The story of Octomore is that when the newly-resurrected Bruichladdich was elbowed out of their malt supply at Diageo’s Port Ellen maltings (which didn’t want to handle their low-volume orders), whisky industry legend Jim McEwan sourced peated malt from Bairds Maltings in Inverness. While visiting, he discovered that Bairds was doing their malting the old-fashioned way: using a giant open-air outdoor peat fire. Modern maltings don’t do this, because it’s extremely variable. One windy day during the drying process will cause the peat levels to plummet, and no matter what the weather the final product is often way over the requested ppm (parts per million) peat levels requested by the distilleries who, as we all know, love their consistency. To combat this variability Bairds blends the heavily-peated barley with unpeated malt to hit the numbers specified by his customers. Jim asked whether anyone was distilling the uncut stuff, and was told that nobody would want to do that because it would be undrinkable. Anyone who has ever met Jim knows that could only be taken as a challenge. Instead of the 40 ppm malt he went there to buy (for the Port Charlotte brand, Bruichladdich’s peated line) he came home with 131 ppm. Luckily, Bruichladdich’s stills are unusually tall and narrow and this causes the resulting spirit to be very light — all of the heavier phenols that we associate with “heavily peated” whisky fail to climb that high and never make it into the heart cut. So while it’s true that 80 – 300 ppm malt would be undrinkable from anyone else’s stills, from the stills at Bruichladdich it comes out downright elegant and fruity. All Jim had to do was mature it just long enough in oak to mellow the alcohols and then bottle it at cask strength (later, he started mixing in just a little of Octomore Farm’s crystal clear spring water) and Octomore was born.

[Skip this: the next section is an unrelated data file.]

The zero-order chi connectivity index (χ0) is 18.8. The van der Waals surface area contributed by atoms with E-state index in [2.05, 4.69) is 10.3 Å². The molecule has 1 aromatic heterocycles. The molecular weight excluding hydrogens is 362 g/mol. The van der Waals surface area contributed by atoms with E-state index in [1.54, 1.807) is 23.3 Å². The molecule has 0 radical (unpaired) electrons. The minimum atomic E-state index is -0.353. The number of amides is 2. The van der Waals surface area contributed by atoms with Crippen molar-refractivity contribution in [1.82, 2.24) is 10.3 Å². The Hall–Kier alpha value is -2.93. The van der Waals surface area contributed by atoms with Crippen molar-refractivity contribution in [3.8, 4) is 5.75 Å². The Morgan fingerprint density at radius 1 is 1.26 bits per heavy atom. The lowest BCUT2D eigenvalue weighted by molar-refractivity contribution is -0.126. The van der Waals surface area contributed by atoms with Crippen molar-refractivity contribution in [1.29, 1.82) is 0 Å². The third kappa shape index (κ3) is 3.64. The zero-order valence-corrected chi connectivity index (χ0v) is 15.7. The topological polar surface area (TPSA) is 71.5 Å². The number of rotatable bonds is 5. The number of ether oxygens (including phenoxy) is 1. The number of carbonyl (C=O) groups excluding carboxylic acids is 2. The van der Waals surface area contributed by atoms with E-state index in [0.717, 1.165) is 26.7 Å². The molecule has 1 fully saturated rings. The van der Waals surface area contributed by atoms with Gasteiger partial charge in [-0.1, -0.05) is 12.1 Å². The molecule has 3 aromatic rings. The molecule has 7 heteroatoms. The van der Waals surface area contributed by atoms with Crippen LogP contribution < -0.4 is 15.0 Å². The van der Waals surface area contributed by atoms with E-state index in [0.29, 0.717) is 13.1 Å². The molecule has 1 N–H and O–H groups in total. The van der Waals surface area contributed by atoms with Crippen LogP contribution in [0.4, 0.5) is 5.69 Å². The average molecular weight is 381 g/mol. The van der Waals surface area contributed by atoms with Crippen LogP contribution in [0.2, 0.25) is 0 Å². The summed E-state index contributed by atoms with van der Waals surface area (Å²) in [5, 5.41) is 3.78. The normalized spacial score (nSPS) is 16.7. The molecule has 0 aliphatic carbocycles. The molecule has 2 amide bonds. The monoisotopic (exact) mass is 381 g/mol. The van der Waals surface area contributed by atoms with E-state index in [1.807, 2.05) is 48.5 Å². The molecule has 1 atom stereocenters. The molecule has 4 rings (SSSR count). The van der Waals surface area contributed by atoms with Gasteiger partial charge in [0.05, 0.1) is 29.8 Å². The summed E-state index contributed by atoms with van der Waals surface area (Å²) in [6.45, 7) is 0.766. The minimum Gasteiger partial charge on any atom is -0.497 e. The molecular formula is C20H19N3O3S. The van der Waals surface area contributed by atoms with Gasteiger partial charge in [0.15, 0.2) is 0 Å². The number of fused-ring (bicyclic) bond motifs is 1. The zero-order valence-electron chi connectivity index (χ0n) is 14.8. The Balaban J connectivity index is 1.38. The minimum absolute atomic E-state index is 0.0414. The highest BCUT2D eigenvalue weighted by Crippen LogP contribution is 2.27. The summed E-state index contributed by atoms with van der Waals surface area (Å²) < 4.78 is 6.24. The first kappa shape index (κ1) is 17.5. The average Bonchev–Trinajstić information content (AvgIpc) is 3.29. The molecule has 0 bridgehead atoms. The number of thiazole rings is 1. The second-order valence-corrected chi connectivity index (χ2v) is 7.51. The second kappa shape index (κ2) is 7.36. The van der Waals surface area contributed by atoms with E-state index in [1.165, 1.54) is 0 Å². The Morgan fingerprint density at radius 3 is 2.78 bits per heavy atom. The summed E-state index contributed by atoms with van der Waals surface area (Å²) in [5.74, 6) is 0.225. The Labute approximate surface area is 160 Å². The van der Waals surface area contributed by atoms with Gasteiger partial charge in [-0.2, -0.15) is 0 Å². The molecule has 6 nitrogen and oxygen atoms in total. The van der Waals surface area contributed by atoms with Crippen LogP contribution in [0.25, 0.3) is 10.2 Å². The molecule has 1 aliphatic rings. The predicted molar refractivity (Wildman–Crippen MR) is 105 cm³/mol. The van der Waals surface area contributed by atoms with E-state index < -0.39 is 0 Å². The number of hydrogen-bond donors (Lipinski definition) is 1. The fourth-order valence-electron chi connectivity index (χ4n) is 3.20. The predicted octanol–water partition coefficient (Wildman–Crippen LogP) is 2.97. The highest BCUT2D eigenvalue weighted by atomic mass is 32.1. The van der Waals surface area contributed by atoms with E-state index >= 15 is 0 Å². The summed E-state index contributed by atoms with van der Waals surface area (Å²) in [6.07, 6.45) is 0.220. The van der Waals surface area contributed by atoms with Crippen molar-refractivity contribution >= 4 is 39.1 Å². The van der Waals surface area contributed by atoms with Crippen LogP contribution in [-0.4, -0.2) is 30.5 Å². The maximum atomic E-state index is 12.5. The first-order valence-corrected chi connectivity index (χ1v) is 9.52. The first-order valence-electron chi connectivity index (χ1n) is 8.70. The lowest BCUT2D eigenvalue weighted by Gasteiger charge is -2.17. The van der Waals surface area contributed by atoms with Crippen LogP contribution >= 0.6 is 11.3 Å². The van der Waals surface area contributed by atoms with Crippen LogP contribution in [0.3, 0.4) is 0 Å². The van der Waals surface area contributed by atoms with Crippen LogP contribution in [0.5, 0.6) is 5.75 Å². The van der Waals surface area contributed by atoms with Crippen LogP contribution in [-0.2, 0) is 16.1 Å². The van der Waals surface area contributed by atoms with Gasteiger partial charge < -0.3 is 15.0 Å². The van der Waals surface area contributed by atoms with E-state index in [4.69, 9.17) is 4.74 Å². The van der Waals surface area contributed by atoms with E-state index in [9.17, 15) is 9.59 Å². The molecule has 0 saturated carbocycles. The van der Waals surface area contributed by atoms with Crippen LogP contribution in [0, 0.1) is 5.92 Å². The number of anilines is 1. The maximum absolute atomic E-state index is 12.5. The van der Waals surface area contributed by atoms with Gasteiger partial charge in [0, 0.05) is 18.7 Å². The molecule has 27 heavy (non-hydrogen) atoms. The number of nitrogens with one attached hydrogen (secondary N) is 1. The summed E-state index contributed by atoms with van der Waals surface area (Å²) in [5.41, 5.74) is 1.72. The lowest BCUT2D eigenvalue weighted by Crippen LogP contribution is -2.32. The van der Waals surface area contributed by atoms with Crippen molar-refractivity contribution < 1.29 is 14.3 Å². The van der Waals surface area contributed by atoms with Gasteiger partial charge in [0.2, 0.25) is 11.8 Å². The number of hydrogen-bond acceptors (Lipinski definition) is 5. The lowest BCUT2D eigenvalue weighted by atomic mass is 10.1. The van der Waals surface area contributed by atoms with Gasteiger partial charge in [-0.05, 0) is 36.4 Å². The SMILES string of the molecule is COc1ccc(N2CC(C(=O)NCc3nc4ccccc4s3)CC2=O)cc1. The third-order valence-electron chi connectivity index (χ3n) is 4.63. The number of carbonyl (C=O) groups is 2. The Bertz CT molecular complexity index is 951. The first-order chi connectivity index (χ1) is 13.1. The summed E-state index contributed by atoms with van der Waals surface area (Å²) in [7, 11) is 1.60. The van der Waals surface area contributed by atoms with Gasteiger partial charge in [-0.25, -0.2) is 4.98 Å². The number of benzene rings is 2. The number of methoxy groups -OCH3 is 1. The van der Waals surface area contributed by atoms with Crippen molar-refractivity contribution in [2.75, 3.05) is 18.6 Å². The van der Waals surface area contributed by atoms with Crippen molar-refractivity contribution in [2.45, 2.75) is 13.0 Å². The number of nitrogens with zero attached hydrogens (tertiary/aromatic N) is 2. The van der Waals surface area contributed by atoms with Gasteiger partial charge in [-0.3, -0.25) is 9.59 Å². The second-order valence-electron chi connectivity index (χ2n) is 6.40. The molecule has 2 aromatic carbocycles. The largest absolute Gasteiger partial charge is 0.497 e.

11.1 this year was distilled in 2014 from the 2013 harvest of Scottish-grown (not on Islay) Concerto and Propino barley. The barley was malted by Bairds in Inverness to 139.6 ppm and the final 30,000 bottles were bottled at 59.4% ABV. The release was aged for 5 years in ex-bourbon American oak casks from a variety of bourbon distilleries, namely Jim Beam, Heaven Hill, Buffalo Trace, and Jack Daniels. Although it is cask strength, Bruichladdich mixes in a “just a drop” of spring water from Octomore Farm’s natural spring.